David Bourget (Western Ontario)
David Chalmers (ANU, NYU)
Rafael De Clercq
Ezio Di Nucci
Jonathan Jenkins Ichikawa
Jack Alan Reynolds
Learn more about PhilPapers
Zygon 45 (2):469-478 (2010)
The cognitive sciences may be understood to contribute to religion-and-science as a metadisciplinary discussion in ways that can be organized according to the three persons of narrative, encoding the themes of consciousness, relationality, and healing. First-person accounts are likely to be important to the understanding of consciousness, the "hard problem" of subjective experience, and contribute to a neurophenomenology of mind, even though we must be aware of their role in human suffering, their epistemic limits, and their indirect causal role in human behavior and subsequent experience. Second-person discussions are important for understanding the empathic and embodied relationality upon which an externalist account of mind is likely to depend, increasingly uncovered and supported by social neuroscience. Third-person accounts can be better understood in uncovering the us/them distinctions that they encode and healing the dangerous tribalisms that put an interdependent and communal world increasingly at risk.
|Keywords||No keywords specified (fix it)|
|Categories||categorize this paper)|
Setup an account with your affiliations in order to access resources via your University's proxy server
Configure custom proxy (use this if your affiliation does not provide a proxy)
|Through your library|
References found in this work BETA
Evan Thompson (2007). Mind in Life: Biology, Phenomenology, and the Sciences of Mind. Harvard University Press.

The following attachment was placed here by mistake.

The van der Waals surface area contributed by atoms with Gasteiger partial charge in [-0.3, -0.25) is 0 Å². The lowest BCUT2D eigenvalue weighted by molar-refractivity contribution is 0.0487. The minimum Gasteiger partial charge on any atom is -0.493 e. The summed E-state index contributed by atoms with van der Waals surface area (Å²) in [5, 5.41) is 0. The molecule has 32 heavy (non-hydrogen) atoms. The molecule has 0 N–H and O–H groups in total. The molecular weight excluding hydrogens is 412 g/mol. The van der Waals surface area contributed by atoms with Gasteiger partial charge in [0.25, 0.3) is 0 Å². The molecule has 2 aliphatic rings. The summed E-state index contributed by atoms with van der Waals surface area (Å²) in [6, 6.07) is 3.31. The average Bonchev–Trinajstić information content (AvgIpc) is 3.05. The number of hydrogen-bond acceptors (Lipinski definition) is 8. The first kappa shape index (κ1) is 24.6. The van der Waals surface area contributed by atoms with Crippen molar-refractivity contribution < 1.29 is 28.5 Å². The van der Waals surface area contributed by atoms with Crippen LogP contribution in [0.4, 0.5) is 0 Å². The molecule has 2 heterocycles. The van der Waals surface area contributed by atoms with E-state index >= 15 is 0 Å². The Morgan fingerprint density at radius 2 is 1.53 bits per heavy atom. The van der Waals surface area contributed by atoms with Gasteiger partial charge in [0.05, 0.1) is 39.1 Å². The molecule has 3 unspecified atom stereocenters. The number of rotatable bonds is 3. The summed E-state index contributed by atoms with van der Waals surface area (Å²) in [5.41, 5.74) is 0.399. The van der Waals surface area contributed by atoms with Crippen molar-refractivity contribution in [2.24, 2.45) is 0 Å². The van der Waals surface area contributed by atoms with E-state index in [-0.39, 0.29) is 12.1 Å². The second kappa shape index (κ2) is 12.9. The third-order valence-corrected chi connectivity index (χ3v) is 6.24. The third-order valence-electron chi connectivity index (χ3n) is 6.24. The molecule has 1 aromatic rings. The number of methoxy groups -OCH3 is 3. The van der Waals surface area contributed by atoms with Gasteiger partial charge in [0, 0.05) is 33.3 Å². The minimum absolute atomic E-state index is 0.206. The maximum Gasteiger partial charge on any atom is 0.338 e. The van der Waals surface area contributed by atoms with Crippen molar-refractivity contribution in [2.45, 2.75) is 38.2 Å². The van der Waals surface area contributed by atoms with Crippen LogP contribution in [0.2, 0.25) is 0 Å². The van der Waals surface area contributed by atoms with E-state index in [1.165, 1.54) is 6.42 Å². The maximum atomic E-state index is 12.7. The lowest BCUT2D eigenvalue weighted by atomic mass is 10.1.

Thomas Nagel (1986). The View From Nowhere. Oxford University Press.
Timothy D. Wilson (2002). Strangers to Ourselves: Discovering the Adaptive Unconscious. Harvard University Press.
Citations of this work BETA
Willem B. Drees (2010). Reflecting Upon Religion. Zygon 45 (2):517-522.
Similar books and articles
Valerie Gray Hardcastle (1993). The Naturalists Versus the Skeptics: The Debate Over a Scientific Understanding of Consciousness. Journal of Mind and Behavior 14 (1):27-50.
Rocco Marchitelli (2010). Francisco Varela's View on Phenomenology in His Cognitive Interpretation. Dialogues in Philosophy, Mental and Neuro Sciences 3 (2):42-44.
William Bechtel (2009). Constructing a Philosophy of Science of Cognitive Science. Trends in Cognitive Sciences 1 (3):548-569.
William Bechtel (2010). How Can Philosophy Be a True Cognitive Science Discipline? Topics in Cognitive Science 2 (3):357-366.
Michel Ferrari & Adrien Pinard (2006). Death and Resurrection of a Disciplined Science of Consciousness. Journal of Consciousness Studies 13 (12):75-96.
Evan Thompson (2006). Neurophenomenology and Contemplative Experience. In Oxford Handbook of Religion and Science. Oxford Univ Pr 226-235.
Robert N. McCauley, How Science and Religion Are More Like Theology and Commonsense Explanations Than They Are Like Each Other: A Cognitive Account.
Richard Jonathan Sagar, The Cognitive Science of Religion/Atheism and its Impact on Plantinga's Reformed Epistemology.
Philip Hefner (2010). Embodied Science: Recentering Religion-and-Science. Zygon 45 (1):251-263.
Aku Visala (2008). Religion and the Human Mind: Philosophical Perspectives on the Cognitive Science of Religion. Neue Zeitschrift für Systematicsche Theologie Und Religionsphilosophie 50 (2):109-130.
Added to index2010-05-27
Total downloads60 ( #74,844 of 1,934,424 )
Recent downloads (6 months)4 ( #145,801 of 1,934,424 )
How can I increase my downloads?